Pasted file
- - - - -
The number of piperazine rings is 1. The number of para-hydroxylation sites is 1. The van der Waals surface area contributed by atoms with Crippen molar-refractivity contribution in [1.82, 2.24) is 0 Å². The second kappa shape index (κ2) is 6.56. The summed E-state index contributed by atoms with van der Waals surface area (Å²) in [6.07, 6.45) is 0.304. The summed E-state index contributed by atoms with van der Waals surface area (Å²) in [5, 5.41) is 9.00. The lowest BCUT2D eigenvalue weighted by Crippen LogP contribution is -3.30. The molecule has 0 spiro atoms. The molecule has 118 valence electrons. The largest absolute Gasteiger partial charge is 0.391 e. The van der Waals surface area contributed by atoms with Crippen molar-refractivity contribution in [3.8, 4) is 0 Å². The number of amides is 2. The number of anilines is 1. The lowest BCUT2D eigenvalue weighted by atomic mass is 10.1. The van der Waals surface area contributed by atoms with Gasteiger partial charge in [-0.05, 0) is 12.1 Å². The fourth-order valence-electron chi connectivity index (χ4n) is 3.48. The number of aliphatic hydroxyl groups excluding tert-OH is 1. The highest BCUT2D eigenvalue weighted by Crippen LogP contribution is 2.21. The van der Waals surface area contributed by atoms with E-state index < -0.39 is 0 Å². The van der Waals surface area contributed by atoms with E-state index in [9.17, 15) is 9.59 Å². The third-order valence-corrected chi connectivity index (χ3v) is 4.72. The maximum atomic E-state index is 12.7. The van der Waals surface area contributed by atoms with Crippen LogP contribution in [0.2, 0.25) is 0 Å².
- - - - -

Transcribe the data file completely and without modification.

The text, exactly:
The number of piperazine rings is 1. The number of para-hydroxylation sites is 1. The van der Waals surface area contributed by atoms with Crippen molar-refractivity contribution in [1.82, 2.24) is 0 Å². The second kappa shape index (κ2) is 6.56. The summed E-state index contributed by atoms with van der Waals surface area (Å²) in [6.07, 6.45) is 0.304. The summed E-state index contributed by atoms with van der Waals surface area (Å²) in [5, 5.41) is 9.00. The lowest BCUT2D eigenvalue weighted by Crippen LogP contribution is -3.30. The molecule has 0 spiro atoms. The molecule has 118 valence electrons. The largest absolute Gasteiger partial charge is 0.391 e. The van der Waals surface area contributed by atoms with Crippen molar-refractivity contribution in [3.8, 4) is 0 Å². The number of amides is 2. The number of anilines is 1. The lowest BCUT2D eigenvalue weighted by atomic mass is 10.1. The van der Waals surface area contributed by atoms with Gasteiger partial charge in [-0.05, 0) is 12.1 Å². The fourth-order valence-electron chi connectivity index (χ4n) is 3.48. The number of aliphatic hydroxyl groups excluding tert-OH is 1. The highest BCUT2D eigenvalue weighted by Crippen LogP contribution is 2.21. The van der Waals surface area contributed by atoms with E-state index < -0.39 is 0 Å². The van der Waals surface area contributed by atoms with E-state index in [9.17, 15) is 9.59 Å². The third-order valence-corrected chi connectivity index (χ3v) is 4.72. The maximum atomic E-state index is 12.7. The van der Waals surface area contributed by atoms with Crippen LogP contribution in [0.2, 0.25) is 0 Å².